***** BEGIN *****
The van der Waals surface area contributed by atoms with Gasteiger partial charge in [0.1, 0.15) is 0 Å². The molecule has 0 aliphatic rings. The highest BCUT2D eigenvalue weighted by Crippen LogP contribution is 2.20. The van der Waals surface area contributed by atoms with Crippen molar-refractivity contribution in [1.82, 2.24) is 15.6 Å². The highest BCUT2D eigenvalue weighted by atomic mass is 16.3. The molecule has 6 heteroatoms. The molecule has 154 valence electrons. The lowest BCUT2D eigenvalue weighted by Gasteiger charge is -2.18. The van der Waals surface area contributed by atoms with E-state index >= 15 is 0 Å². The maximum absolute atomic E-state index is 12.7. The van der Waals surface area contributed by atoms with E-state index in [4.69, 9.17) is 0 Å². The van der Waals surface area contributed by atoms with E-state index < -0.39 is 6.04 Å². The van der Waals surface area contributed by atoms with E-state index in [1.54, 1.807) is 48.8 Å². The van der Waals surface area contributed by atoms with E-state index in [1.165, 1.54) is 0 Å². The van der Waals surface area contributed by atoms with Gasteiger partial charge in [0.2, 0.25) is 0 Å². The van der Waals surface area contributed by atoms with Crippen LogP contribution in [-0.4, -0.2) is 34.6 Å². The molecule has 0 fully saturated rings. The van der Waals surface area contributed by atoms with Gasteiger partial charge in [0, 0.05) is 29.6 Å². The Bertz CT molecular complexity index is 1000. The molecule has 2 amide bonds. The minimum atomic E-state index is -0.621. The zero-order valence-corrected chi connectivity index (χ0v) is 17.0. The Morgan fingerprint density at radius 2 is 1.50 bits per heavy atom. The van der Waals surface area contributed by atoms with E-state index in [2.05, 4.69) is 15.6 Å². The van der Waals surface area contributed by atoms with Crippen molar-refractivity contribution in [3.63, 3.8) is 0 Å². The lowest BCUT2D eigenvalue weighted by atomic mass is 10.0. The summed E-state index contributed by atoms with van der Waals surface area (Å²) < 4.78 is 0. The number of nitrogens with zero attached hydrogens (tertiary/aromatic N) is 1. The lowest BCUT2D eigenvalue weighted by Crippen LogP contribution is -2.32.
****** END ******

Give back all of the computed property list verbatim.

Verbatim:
The van der Waals surface area contributed by atoms with Gasteiger partial charge in [0.1, 0.15) is 0 Å². The molecule has 0 aliphatic rings. The highest BCUT2D eigenvalue weighted by Crippen LogP contribution is 2.20. The van der Waals surface area contributed by atoms with Crippen molar-refractivity contribution in [1.82, 2.24) is 15.6 Å². The highest BCUT2D eigenvalue weighted by atomic mass is 16.3. The molecule has 6 heteroatoms. The molecule has 154 valence electrons. The lowest BCUT2D eigenvalue weighted by Gasteiger charge is -2.18. The van der Waals surface area contributed by atoms with E-state index >= 15 is 0 Å². The maximum absolute atomic E-state index is 12.7. The van der Waals surface area contributed by atoms with E-state index in [4.69, 9.17) is 0 Å². The van der Waals surface area contributed by atoms with E-state index < -0.39 is 6.04 Å². The van der Waals surface area contributed by atoms with E-state index in [1.54, 1.807) is 48.8 Å². The van der Waals surface area contributed by atoms with E-state index in [1.165, 1.54) is 0 Å². The van der Waals surface area contributed by atoms with Gasteiger partial charge in [0.2, 0.25) is 0 Å². The van der Waals surface area contributed by atoms with Crippen LogP contribution in [-0.4, -0.2) is 34.6 Å². The molecule has 0 fully saturated rings. The van der Waals surface area contributed by atoms with Gasteiger partial charge in [0, 0.05) is 29.6 Å². The Bertz CT molecular complexity index is 1000. The molecule has 2 amide bonds. The minimum atomic E-state index is -0.621. The zero-order valence-corrected chi connectivity index (χ0v) is 17.0. The Morgan fingerprint density at radius 2 is 1.50 bits per heavy atom. The van der Waals surface area contributed by atoms with E-state index in [2.05, 4.69) is 15.6 Å². The van der Waals surface area contributed by atoms with Crippen molar-refractivity contribution in [3.63, 3.8) is 0 Å². The lowest BCUT2D eigenvalue weighted by atomic mass is 10.0. The summed E-state index contributed by atoms with van der Waals surface area (Å²) < 4.78 is 0. The number of nitrogens with zero attached hydrogens (tertiary/aromatic N) is 1. The lowest BCUT2D eigenvalue weighted by Crippen LogP contribution is -2.32.